What is the Average cost of a New Heating and Cooling System Installed in 2012?
The purpose of this guide is to help you prepare for the significant costs of a new HVAC system. What is the average cost of a new heating and cooling system installed in 2012? Let’s take a look at the key factors that contribute to the bottom line. We also provide sample costs you an expect.
Types of Heating and Cooling Split Systems
You’ve got several options for heating and cooling your home, and climate plays a role.
Gas Furnace and Central Air Conditioner: This is still the most popular type of split system used today. Gas furnaces are a safe, affordable and fairly efficient source of heat. They are most popular in colder climates, but even in warmer climates, gas furnace split systems are among the most common used.
Heat Pump and Air Handler: Heat pumps are becoming more popular with each year. They are a more cost-effective source for heating when temperatures are above about 40-45 degrees F. Sometimes electric heat strips, like space heaters inside the air handler, are included to help with colder weather. However, once temperatures dip below about 40 degrees, a heat pump, even with heating strips, is not an economical way to heat. At cold temps, they become ineffective.
Heat Pump and Gas Furnace: These are known as dual fuel or hybrid heat systems and they are an ideal design for cold weather regions. The heat pump is used to save money when temperatures are cool. The system switches to the gas furnace for heat when the weather turns very cold.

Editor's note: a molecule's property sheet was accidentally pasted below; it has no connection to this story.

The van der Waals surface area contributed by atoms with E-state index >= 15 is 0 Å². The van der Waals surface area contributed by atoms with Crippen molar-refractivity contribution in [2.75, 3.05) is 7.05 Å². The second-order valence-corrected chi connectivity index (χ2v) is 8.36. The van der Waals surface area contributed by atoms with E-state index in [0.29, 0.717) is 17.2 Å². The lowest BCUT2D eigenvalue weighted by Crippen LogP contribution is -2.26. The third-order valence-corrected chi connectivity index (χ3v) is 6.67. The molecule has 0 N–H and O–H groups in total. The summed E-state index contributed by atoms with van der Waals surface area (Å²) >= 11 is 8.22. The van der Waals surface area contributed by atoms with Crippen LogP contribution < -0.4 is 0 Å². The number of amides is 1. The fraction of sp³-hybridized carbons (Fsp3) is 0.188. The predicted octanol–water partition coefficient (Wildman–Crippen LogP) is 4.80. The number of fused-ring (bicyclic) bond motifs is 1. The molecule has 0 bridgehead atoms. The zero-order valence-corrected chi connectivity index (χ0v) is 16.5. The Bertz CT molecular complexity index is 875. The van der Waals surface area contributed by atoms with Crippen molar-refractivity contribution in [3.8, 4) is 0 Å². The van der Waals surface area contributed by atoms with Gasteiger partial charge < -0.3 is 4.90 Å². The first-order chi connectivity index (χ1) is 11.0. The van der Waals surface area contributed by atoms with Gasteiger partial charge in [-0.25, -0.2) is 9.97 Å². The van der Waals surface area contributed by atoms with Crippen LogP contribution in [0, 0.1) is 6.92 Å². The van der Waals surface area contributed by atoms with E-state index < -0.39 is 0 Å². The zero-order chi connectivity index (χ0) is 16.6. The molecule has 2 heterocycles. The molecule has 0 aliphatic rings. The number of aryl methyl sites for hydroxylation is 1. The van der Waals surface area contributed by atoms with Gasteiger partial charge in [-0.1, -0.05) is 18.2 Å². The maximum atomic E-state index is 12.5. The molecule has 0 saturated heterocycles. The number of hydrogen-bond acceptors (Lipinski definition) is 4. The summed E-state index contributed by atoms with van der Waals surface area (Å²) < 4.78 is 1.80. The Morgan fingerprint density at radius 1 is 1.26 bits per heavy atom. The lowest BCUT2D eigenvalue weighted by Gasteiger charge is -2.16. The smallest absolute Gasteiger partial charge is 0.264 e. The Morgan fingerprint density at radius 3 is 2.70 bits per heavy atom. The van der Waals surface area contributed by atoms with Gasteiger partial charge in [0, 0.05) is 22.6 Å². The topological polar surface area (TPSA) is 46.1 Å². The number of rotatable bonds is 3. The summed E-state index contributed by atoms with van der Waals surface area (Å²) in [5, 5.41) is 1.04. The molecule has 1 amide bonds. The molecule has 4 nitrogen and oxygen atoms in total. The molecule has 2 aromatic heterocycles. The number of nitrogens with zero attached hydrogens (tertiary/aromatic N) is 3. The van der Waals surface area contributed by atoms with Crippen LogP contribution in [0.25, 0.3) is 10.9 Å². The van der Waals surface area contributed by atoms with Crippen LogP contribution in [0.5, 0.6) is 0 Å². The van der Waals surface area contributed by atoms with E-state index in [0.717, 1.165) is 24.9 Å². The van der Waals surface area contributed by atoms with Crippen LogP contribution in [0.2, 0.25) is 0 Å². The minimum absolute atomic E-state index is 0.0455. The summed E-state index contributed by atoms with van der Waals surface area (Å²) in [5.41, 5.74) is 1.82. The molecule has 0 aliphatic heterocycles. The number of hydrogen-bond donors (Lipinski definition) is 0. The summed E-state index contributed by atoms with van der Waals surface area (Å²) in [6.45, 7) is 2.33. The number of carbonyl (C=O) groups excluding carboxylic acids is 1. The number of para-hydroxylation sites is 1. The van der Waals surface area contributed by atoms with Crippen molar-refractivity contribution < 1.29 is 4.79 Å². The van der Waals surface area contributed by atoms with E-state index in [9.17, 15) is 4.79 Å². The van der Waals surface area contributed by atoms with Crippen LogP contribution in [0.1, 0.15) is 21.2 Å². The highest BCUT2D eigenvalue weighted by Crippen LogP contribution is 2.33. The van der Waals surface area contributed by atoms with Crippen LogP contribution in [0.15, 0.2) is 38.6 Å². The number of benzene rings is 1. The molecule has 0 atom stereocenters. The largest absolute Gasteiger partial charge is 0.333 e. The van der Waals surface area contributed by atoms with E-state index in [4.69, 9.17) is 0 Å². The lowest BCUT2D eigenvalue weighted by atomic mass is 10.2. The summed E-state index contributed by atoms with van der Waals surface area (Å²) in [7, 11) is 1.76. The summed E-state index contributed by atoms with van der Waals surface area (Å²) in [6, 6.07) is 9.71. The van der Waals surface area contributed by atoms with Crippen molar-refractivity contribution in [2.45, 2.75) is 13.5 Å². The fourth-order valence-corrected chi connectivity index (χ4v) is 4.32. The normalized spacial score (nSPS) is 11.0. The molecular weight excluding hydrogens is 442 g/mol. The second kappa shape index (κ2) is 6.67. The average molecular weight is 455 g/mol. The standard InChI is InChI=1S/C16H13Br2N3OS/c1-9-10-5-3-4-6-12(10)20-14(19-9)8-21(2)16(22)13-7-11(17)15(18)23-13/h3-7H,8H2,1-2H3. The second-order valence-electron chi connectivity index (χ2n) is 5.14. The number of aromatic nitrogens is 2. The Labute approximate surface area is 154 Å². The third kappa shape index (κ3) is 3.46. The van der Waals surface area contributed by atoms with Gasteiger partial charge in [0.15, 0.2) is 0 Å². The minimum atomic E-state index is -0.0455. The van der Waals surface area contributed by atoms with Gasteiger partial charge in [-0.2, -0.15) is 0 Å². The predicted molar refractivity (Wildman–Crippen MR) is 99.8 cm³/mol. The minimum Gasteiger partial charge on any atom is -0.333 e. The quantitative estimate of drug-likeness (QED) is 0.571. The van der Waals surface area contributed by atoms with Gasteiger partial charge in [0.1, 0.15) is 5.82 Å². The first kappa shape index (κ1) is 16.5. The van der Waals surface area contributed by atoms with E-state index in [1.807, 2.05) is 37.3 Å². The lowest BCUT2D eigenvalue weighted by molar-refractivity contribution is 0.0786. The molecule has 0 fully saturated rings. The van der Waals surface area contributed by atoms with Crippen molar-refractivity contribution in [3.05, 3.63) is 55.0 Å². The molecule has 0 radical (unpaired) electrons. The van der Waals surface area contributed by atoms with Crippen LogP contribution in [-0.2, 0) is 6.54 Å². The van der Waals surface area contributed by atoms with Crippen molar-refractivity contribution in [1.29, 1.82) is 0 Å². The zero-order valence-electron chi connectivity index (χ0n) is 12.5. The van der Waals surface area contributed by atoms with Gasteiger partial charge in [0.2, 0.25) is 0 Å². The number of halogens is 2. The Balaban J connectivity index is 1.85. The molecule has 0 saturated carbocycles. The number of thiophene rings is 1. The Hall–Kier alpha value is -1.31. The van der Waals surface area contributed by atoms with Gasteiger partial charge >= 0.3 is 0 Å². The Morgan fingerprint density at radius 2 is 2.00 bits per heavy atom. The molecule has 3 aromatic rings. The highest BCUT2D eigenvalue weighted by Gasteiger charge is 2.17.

In terms of equipment cost, a gas furnace/air conditioner split system is the cheapest, then a heat pump/air handler system. The heat pump/gas furnace split system costs the most but offers the lowest utility bills, all else being equal.
The Cost of a Heating and Cooling System
There are several factors that affect the cost of a split system.
1. Capacity or Size: Size, of course, is the first factor to consider. The larger your home is, generally speaking, the larger the system will have to be. Residential gas furnaces range in capacity from about 45,000 Btu to over 150,000 Btu. Residential heat pumps and air conditioners range in size from 1.5 tons to 5.0 tons.
2. Efficiency: The more efficient a split system is, the more it will cost. The upside is that efficient systems produce lower utility bills. When thinking about the tradeoff, keep your climate in mind. The warmer the climate is, the more efficient you’ll want your AC or heat pump to be, in order to keep utility costs low during heavy summer use. The colder the climate is, the more efficient you’ll want your heat source to be. Keep in mind that heat pumps by themselves are not an option for regions with very cold winters.
3. Features: Today’s heat pumps and air conditioners are available with 2-stage compressors. Some have modulating compressors. These features offer more precise control of indoor climate. They produce gentler heating and cooling with fewer temperature fluctuations. They also do a better job of removing humidity from your home during air conditioning cycles. Two-stage heat pumps and air conditioners cost 15%-25% more than single-stage models. Modulating models may cost as much as 50% more than single-stage models. The technology is new and still very pricey. See our 2012 air conditioner and heat pump cost articles for specifics on how staged heating and cooling affect price.